A second chance for the second sex: Foundation for women empowermentSindhu Kashyap
(Update on Nov 5, 2015: A few of our readers have brought to our attention a recent Facebook post by Kundan Srivastava. We at SocialStory do not endorse his comments. We stand for gender equality and believe everyone has a right to choose what they want to wear.)
This young man’s passion for social causes led to him being kidnapped in 2004. But he managed to escape from the clutches of his kidnappers only to dedicate himself to women empowerment and development. Meet 25-year old Kundan Srivastava, an engineer, born in Raxaul, a village in Champaran, and one of youngest social activists in the country.
Kundan has received several humanitarian awards such as the Universal Humanity Award and the Pithadhhish Award.
He recounts his exciting life story: “Since I was protesting against the bureaucracy and mafia that was taking over the education system, I was kidnapped. I was away hidden and scared with those thugs for seven days. I didn’t think I would survive the ordeal, but I managed to escape from their clutches after seven days, and even endured a gunshot on my leg while escaping.”
This incident proved to be the turning point in his life. Only after getting home did Kundan realise how important it was to continue fighting for a cause. “I could have easily given up, but then the incident just made my resolve stronger,” he adds.
He then went on to complete his education and finished his engineering, “It was all the more important that I finish my education, as a year after my kidnapping, my younger brother died of cancer. And the only thing that kept me going was my increased work in the social sector and education,” says Kundan.
Kundan continued his efforts towards creating better education systems for the underprivileged children in his village. He then moved to Delhi, where he began working as a software engineer for 91mobiles. “Work was important as it helped me sustain my family. But after I shifted to Delhi I would frequently hear and read about women being harassed. It was then that I decided to start the Be In Humanity Foundation. It’s a youth-run voluntary organisation that works towards empowering women across different sections of the society,” says Kundan.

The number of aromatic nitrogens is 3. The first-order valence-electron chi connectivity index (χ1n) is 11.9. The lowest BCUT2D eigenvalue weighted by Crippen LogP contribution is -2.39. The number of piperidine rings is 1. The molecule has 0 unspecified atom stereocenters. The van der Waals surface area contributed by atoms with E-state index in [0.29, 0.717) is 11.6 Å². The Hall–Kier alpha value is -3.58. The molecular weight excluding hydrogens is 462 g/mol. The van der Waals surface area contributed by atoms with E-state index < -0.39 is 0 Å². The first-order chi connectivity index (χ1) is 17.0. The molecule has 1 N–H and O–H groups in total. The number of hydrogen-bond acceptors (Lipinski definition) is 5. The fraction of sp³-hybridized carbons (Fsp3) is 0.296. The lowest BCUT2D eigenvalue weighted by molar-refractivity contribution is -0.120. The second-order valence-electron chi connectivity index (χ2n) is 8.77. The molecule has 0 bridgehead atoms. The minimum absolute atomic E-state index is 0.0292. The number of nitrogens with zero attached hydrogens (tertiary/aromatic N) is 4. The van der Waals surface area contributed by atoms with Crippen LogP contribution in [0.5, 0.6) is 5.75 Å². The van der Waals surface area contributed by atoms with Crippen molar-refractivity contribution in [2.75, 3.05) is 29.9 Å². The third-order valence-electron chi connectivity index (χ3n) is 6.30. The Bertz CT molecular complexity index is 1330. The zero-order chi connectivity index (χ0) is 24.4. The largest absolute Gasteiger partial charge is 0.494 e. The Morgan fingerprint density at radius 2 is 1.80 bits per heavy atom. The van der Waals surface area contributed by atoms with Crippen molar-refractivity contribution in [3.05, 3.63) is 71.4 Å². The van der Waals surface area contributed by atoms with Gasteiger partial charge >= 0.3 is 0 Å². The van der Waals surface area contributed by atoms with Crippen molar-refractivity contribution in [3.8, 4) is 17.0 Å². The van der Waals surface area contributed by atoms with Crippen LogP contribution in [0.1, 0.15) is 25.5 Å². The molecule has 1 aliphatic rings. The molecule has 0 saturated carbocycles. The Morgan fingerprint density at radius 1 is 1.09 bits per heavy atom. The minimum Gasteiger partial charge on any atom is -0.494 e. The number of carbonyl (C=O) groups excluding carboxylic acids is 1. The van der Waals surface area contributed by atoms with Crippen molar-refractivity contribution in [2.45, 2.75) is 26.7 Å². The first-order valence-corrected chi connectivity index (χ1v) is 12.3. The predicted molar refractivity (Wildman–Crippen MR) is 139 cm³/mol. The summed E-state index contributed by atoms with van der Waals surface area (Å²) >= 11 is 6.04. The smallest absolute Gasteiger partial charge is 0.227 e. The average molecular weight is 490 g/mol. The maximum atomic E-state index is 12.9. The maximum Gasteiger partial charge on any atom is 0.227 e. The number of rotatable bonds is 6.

Being run by young adults, the Be In Humanity Foundation is a self-sustaining organisation. “We take no donations and put in a portion of our personal earnings into the running and functioning of this organisation,” he says.
Through this foundation, Kundan has not only helped fight several crimes against women but has also helped rehabilitating many women “After being victims of heinous crimes like rape, acid attacks, molestations and dowry harassment, little is done to help these women. They need to be welcomed back into society and given strength, courage and power to lead normal lives,” says Kundan.
Apart from this, the foundation also works on a project called as the Screams of the Soul, which brings to light the societal change that is needed to stop these crimes. “We bring in speakers from different parts of the country to educate the audiences on topics of psychological trauma, mindset change and other such subjects,” says Kundan.
Believing that if such crimes have to stop in our country, we need to solve the problem at a grassroots level, he says: “We need to focus on changing mindsets and that works with the younger generation. So we go to schools and focus on educating children on issues like gender equality, sensitisation to health and sanitisation and other such topics.”
Kundan has also recently authored a book called “Title is Untitled”, which talks about the apathy we have created in our society. “Whether it is education or women’s empowerment, we need to make these real words in our society and not just a topic of discussion. The change needs to begin with every single individual,” says Kundan.